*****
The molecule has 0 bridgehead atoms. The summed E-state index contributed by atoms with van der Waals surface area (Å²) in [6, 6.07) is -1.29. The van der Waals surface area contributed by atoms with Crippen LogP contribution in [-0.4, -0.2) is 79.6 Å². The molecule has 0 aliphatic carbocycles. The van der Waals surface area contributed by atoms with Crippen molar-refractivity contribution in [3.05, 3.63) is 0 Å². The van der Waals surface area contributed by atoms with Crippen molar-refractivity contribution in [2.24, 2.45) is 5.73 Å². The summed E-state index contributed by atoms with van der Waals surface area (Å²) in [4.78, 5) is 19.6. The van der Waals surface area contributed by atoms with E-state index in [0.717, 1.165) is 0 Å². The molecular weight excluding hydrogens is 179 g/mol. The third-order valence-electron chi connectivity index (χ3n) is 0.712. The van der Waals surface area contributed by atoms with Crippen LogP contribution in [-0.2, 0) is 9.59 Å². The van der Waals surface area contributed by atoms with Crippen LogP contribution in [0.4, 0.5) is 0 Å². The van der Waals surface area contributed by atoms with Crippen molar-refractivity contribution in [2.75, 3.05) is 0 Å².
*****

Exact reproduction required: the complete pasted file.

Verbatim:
The molecule has 0 bridgehead atoms. The summed E-state index contributed by atoms with van der Waals surface area (Å²) in [6, 6.07) is -1.29. The van der Waals surface area contributed by atoms with Crippen LogP contribution in [-0.4, -0.2) is 79.6 Å². The molecule has 0 aliphatic carbocycles. The van der Waals surface area contributed by atoms with Crippen molar-refractivity contribution in [3.05, 3.63) is 0 Å². The van der Waals surface area contributed by atoms with Crippen molar-refractivity contribution in [2.24, 2.45) is 5.73 Å². The summed E-state index contributed by atoms with van der Waals surface area (Å²) in [4.78, 5) is 19.6. The van der Waals surface area contributed by atoms with E-state index in [0.717, 1.165) is 0 Å². The molecular weight excluding hydrogens is 179 g/mol. The third-order valence-electron chi connectivity index (χ3n) is 0.712. The van der Waals surface area contributed by atoms with Crippen LogP contribution in [-0.2, 0) is 9.59 Å². The van der Waals surface area contributed by atoms with Crippen LogP contribution in [0.4, 0.5) is 0 Å². The van der Waals surface area contributed by atoms with Crippen molar-refractivity contribution in [2.75, 3.05) is 0 Å².